I do use a 3-light+GFCI tester plug-in for 120V receptacles, a Kill-a-Watt meter for the same sort of receptacles, and a variety of multimeters. For labeling breakers, plug in radio(s) and/or lamps (the sort you normally use) are perfectly fine if you are methodical about tracking every receptacle and light to the breaker it lives on.

Throwing the main breaker should always work, and almost always does, except in weird, mostly illegal, edge cases (stealing power from the neighbors or the power company, improper solar setup not shutting down when it should, etc.) If you can't positively identify what circuit the part you are going to be working on is on, throw the main (after preparing things that won't like a power outage by shutting them down nicely.) Once you've sorted the labelling, that should be very rare.

One "simple if you can learn" technique is not to touch uninsulated wire ends. I don't advocate working on live wiring; I've seen a show-off licensed electrician blow a circuit while needlessly doing so and screwing up. But I treat all wires as live until verified otherwise, and sometimes even then. The vast majority of tools for working on electrical devices have insulated handles - use them. There's no need to touch the bare metal ends with your hands, or to use uninsulated tools. You do, however, need to keep control of where those ends are, at least until verified dead.

Knowledge is power: you should understand and respect electricity, not fail to understand it and fear it (which seems terribly common...) or fail to respect it and get hurt (also common.)

Also, don't work on electrical while drinking or otherwise impaired, too tired to think straight, or in a huge hurry.

And always, always always take "before" pictures before you disconnect any wires. There are dozens or hundreds of questions here that boil down to "if it was working when you started, you should have connected the new thing the same way the old thing was connected, but now that you've screwed up the wiring by disconnecting it all, or "fixing" something you didn't understand was correct, and now it doesn't work, it's harder to sort out correctly." Classic one is not understanding that white is hot in a switch loop, and you will find switch loops with white hots (or incorrect black hots and switched-hot whites) unless your house is very, very new.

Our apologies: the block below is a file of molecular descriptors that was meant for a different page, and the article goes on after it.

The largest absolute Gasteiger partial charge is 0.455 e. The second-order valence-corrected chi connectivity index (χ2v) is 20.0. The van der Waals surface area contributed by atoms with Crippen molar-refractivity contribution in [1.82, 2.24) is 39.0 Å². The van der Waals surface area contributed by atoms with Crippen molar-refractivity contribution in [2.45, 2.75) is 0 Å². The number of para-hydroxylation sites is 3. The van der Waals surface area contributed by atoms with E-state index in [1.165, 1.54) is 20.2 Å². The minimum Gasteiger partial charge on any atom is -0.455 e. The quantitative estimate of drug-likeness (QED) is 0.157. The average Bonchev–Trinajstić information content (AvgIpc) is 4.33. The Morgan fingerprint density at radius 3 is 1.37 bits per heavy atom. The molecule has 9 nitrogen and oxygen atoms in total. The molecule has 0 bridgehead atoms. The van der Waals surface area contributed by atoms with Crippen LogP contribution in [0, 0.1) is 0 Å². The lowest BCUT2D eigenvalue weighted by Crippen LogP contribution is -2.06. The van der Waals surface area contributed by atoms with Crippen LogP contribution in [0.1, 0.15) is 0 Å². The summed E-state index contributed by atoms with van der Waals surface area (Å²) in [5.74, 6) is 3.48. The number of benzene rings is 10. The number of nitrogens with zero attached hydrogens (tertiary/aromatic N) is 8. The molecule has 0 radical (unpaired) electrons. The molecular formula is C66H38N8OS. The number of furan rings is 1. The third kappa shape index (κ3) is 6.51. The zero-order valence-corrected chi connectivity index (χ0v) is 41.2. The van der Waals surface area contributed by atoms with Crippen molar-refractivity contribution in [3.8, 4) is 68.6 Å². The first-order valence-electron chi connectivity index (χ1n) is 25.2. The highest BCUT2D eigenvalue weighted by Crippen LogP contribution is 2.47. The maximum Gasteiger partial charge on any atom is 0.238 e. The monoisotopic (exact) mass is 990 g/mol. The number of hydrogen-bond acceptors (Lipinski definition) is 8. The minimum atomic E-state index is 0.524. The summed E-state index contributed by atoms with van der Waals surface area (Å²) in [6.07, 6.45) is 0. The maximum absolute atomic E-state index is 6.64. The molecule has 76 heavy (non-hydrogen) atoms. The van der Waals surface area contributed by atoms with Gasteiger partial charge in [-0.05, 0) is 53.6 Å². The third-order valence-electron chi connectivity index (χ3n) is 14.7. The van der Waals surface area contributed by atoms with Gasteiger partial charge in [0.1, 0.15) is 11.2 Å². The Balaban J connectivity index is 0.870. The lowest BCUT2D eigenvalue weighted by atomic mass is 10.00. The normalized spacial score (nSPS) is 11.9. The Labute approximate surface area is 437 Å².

• Thank you for your very helpful answer! The part about "before" photos is ringing true to me. I recently uninstalled a light above my sink, and I could have sworn I took "before" photos" but haven't found them... and I don't know that they'd help much now anyway because the kitchen painters carelessly painted over the wires and everything, which really annoyed me. But I'll figure it out when I have a moment. "Before" photos are a must, yes! (At least that area seems simpler than the more complicated switches I've posted about recently: diy.stackexchange.com/a/255223/20576 ) Thanks!
    – Ryan
    Aug 24, 2022 at 12:46
  • 2
    It's pretty easy to gently scrape the paint of the wiring, @Ryan, with a razor blade. Drag it so the cutting edge is trailing so that it doesn't actually cut into the wiring, and enough paint will come off to be able to identify the colors. Painting wiring seems to be a particular joy of house painters, while covering them with mud seems to be a hobby of the drywall crews... :(
    – FreeMan
    Aug 24, 2022 at 12:51
  • @FreeMan Good to know! Thanks so much for all of your tips!
    – Ryan
    Aug 24, 2022 at 13:28